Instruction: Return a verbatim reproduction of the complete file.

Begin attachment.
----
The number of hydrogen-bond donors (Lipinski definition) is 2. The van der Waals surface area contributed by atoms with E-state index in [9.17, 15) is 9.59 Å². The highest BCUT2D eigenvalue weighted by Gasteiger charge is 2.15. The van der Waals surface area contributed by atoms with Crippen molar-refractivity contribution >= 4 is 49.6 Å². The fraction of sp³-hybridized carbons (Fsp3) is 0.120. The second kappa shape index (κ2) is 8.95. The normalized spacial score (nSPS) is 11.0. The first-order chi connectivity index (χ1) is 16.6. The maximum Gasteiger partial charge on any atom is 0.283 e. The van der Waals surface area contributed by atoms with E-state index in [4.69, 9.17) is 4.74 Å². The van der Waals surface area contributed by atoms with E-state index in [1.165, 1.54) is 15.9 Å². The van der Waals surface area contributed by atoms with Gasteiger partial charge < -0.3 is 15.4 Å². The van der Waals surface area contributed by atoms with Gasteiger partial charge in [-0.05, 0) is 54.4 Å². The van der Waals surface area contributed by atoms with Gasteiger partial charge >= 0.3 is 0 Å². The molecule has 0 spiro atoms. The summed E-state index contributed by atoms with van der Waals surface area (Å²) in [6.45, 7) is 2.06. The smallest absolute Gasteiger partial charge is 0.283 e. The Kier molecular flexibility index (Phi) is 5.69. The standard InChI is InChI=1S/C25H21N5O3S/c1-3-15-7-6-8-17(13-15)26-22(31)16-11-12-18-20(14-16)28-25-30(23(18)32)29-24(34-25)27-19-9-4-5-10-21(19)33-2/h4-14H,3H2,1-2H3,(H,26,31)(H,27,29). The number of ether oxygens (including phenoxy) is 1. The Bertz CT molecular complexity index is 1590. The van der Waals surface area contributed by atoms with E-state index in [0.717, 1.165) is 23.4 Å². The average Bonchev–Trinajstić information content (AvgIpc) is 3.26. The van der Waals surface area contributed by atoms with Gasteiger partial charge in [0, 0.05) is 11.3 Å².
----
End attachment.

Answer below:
The number of hydrogen-bond donors (Lipinski definition) is 2. The van der Waals surface area contributed by atoms with E-state index in [9.17, 15) is 9.59 Å². The highest BCUT2D eigenvalue weighted by Gasteiger charge is 2.15. The van der Waals surface area contributed by atoms with Crippen molar-refractivity contribution >= 4 is 49.6 Å². The fraction of sp³-hybridized carbons (Fsp3) is 0.120. The second kappa shape index (κ2) is 8.95. The normalized spacial score (nSPS) is 11.0. The first-order chi connectivity index (χ1) is 16.6. The maximum Gasteiger partial charge on any atom is 0.283 e. The van der Waals surface area contributed by atoms with E-state index in [4.69, 9.17) is 4.74 Å². The van der Waals surface area contributed by atoms with E-state index in [1.165, 1.54) is 15.9 Å². The van der Waals surface area contributed by atoms with Gasteiger partial charge < -0.3 is 15.4 Å². The van der Waals surface area contributed by atoms with Gasteiger partial charge in [-0.05, 0) is 54.4 Å². The van der Waals surface area contributed by atoms with Gasteiger partial charge >= 0.3 is 0 Å². The molecule has 0 spiro atoms. The summed E-state index contributed by atoms with van der Waals surface area (Å²) in [6.45, 7) is 2.06. The smallest absolute Gasteiger partial charge is 0.283 e. The Kier molecular flexibility index (Phi) is 5.69. The standard InChI is InChI=1S/C25H21N5O3S/c1-3-15-7-6-8-17(13-15)26-22(31)16-11-12-18-20(14-16)28-25-30(23(18)32)29-24(34-25)27-19-9-4-5-10-21(19)33-2/h4-14H,3H2,1-2H3,(H,26,31)(H,27,29). The number of ether oxygens (including phenoxy) is 1. The Bertz CT molecular complexity index is 1590. The van der Waals surface area contributed by atoms with E-state index in [0.717, 1.165) is 23.4 Å². The average Bonchev–Trinajstić information content (AvgIpc) is 3.26. The van der Waals surface area contributed by atoms with Gasteiger partial charge in [0, 0.05) is 11.3 Å².